The day when I have to fully take over my Dad's affairs is not here yet, but I can see it coming around the bend.
Dad has lived alone since about two years after my mother died in 1982. About a year ago, we started to notice things. For the first time any of us could recall, my Dad was forgetting things. Not the "where are my damn car keys" stuff, but standing appointments, day of the week, and items from conversations just the day before. He would at times get easily confused. My partner Tom, a psychiatrist, said it could be adult onset dementia. Didn't seem to be Alzheimer's. Conversations with Dad's friends and neighbors confirmed the forgetfulness. It seemed to have begun shortly after his best friend died unexpectedly. Dad was very close to his pal Bob, a man 20 years younger. When news of Bob's heart attack and death in Florida reached Dad, he was devastated. Only months later did we begin to realize the full effect of Bob's passing.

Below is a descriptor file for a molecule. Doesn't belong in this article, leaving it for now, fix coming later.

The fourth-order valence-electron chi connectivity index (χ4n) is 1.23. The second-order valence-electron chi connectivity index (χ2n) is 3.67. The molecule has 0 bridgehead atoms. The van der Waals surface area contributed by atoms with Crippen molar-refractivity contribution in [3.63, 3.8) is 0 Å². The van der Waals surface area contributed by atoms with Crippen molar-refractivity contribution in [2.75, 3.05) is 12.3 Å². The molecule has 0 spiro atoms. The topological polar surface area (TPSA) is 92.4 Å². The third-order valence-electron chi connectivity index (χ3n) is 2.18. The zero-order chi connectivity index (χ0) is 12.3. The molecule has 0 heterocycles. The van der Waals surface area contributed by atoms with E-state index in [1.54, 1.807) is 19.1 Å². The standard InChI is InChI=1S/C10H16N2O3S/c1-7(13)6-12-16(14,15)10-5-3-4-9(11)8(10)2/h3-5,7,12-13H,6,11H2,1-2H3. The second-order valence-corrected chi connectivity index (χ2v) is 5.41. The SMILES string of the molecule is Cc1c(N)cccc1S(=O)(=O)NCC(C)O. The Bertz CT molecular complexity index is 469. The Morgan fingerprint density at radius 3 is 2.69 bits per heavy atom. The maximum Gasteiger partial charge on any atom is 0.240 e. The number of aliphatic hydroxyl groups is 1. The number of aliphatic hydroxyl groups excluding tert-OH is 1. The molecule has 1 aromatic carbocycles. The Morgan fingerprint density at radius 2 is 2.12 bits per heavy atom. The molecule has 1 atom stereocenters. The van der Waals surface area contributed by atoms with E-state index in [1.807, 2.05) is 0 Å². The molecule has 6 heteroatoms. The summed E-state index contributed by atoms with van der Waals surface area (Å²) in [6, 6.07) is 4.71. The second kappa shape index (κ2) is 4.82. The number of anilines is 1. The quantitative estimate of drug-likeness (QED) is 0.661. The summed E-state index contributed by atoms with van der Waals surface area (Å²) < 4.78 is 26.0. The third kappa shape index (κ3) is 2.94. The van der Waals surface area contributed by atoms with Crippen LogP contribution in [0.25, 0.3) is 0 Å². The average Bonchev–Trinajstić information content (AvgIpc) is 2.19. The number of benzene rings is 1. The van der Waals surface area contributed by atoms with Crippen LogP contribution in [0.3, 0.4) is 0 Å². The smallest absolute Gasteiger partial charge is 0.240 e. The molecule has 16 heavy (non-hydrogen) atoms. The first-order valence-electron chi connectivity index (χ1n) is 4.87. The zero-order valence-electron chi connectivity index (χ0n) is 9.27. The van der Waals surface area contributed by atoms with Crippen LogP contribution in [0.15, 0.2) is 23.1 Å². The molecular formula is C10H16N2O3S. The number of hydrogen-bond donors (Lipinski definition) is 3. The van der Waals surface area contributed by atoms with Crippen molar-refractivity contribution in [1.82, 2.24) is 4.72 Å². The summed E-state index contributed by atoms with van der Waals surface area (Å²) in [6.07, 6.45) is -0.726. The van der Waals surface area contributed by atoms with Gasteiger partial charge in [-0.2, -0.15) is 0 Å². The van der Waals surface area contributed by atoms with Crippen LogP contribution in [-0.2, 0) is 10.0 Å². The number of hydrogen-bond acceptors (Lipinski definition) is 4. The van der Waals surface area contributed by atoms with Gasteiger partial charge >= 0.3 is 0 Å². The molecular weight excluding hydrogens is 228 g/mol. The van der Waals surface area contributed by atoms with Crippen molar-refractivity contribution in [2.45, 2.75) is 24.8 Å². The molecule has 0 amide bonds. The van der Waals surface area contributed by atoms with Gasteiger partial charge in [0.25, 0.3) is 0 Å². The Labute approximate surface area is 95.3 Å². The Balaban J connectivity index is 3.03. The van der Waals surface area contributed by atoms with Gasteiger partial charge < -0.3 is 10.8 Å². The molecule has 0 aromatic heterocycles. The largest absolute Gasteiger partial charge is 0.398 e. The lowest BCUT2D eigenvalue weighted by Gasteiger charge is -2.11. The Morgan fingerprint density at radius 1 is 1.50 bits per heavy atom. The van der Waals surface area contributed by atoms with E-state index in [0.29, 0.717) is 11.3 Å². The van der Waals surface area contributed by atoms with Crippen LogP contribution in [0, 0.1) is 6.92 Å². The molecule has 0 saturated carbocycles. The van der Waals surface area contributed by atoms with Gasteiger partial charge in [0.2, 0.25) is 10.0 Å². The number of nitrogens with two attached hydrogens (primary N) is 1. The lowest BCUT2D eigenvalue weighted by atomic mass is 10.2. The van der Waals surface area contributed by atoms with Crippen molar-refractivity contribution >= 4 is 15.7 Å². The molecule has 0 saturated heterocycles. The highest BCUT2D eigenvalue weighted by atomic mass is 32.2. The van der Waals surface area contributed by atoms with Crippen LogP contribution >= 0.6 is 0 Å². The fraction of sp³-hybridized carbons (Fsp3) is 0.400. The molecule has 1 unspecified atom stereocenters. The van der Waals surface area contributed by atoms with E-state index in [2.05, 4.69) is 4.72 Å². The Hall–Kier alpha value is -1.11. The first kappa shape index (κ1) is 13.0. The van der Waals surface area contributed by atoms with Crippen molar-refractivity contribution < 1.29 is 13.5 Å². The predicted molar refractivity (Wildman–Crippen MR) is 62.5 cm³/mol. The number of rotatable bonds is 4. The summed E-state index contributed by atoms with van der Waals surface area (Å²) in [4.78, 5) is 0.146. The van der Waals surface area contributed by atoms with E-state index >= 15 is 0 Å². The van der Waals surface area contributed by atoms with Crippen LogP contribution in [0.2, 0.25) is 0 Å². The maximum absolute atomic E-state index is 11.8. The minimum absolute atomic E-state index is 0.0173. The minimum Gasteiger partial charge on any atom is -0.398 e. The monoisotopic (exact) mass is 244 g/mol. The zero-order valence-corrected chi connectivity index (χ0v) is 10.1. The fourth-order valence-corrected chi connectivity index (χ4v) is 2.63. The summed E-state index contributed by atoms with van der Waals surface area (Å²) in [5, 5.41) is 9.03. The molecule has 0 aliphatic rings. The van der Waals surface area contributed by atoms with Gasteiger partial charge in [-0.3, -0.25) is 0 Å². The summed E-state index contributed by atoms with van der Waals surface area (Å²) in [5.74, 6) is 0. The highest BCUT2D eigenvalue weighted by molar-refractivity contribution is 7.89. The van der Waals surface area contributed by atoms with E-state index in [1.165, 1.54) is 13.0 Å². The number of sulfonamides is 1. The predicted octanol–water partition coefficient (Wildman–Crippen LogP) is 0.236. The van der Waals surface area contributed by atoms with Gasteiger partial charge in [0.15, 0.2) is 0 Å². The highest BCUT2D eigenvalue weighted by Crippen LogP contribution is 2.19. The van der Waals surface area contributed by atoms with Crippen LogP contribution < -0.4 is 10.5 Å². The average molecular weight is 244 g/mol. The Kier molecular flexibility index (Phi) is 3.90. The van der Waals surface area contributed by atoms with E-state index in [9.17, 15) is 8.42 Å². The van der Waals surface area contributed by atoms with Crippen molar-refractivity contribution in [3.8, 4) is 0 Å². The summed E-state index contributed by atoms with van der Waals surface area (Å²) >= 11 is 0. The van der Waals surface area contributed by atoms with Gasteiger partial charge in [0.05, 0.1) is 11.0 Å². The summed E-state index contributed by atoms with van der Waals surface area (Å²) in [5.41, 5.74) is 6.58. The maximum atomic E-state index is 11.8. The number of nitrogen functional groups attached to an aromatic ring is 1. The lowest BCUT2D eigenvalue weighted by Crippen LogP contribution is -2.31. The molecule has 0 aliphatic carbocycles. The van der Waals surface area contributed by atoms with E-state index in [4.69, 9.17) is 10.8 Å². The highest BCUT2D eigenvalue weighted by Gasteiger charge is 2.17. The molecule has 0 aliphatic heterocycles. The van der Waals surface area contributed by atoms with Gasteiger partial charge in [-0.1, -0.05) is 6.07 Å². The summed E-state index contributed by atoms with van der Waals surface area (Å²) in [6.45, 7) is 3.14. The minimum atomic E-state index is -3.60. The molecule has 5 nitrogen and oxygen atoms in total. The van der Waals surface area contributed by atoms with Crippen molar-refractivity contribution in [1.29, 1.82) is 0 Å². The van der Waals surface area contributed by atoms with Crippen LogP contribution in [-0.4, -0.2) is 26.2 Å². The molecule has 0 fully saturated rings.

Last fall, we began to gently suggest assisted living. My sister Karen, who lives just a few miles from Dad, patiently nudged him to go visit some places. "They're all full of old people! I don't want to live with old people!" Needless to say, it was going to be a long campaign.
We decided to break it down. First we frequently pointed out that where he lives, Douglas, Michigan, is difficult at best in the winter. They get a lot of lake effect snow, often measured in feet instead of inches. That didn't used to bother Dad, but his legitimate fear of falling or skidding off the road kept him in his condo for days at a time. Douglas being a summer resort town, many of his neighbors were gone for the winter. He began to agree with us that another winter might not be wise.
Once he was comfortable thinking that he shouldn't live alone in the winter another year, we nudged him along to choose a place. He didn't like our suggestions, and ultimately found a place he liked, felt he could afford, and that was still very close to my sister and his friends. He agonized over committing, because he didn't know what he would do with all his stuff, how he would move, how much it would cost, and so on. No matter how much assurance we'd all give that it would all be taken care of, he still worried and bitched about the whole idea of moving. To our surprise, one day he just went to the place and put down a deposit.